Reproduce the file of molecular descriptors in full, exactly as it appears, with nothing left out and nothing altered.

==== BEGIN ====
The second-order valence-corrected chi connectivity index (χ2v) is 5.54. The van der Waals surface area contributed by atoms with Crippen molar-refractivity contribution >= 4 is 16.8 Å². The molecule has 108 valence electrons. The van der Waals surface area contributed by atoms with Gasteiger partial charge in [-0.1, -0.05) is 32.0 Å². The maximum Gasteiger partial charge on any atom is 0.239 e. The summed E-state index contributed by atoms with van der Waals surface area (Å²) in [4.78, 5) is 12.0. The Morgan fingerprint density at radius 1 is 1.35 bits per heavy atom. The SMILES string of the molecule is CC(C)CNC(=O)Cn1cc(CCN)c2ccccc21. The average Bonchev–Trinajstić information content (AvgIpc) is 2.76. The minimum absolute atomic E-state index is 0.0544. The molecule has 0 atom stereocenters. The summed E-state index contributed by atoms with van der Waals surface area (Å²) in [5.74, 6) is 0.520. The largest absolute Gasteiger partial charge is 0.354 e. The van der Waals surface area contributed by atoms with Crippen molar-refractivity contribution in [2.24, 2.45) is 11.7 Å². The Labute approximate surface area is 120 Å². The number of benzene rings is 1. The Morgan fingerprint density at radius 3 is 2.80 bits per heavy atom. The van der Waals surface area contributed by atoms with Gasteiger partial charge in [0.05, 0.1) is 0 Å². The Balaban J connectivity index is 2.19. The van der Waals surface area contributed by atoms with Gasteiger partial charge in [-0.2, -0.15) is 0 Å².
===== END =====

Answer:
The second-order valence-corrected chi connectivity index (χ2v) is 5.54. The van der Waals surface area contributed by atoms with Crippen molar-refractivity contribution >= 4 is 16.8 Å². The molecule has 108 valence electrons. The van der Waals surface area contributed by atoms with Gasteiger partial charge in [-0.1, -0.05) is 32.0 Å². The maximum Gasteiger partial charge on any atom is 0.239 e. The summed E-state index contributed by atoms with van der Waals surface area (Å²) in [4.78, 5) is 12.0. The Morgan fingerprint density at radius 1 is 1.35 bits per heavy atom. The SMILES string of the molecule is CC(C)CNC(=O)Cn1cc(CCN)c2ccccc21. The average Bonchev–Trinajstić information content (AvgIpc) is 2.76. The minimum absolute atomic E-state index is 0.0544. The molecule has 0 atom stereocenters. The summed E-state index contributed by atoms with van der Waals surface area (Å²) in [5.74, 6) is 0.520. The largest absolute Gasteiger partial charge is 0.354 e. The van der Waals surface area contributed by atoms with Crippen molar-refractivity contribution in [2.24, 2.45) is 11.7 Å². The Labute approximate surface area is 120 Å². The number of benzene rings is 1. The Morgan fingerprint density at radius 3 is 2.80 bits per heavy atom. The van der Waals surface area contributed by atoms with Gasteiger partial charge in [0.05, 0.1) is 0 Å². The Balaban J connectivity index is 2.19. The van der Waals surface area contributed by atoms with Gasteiger partial charge in [-0.2, -0.15) is 0 Å².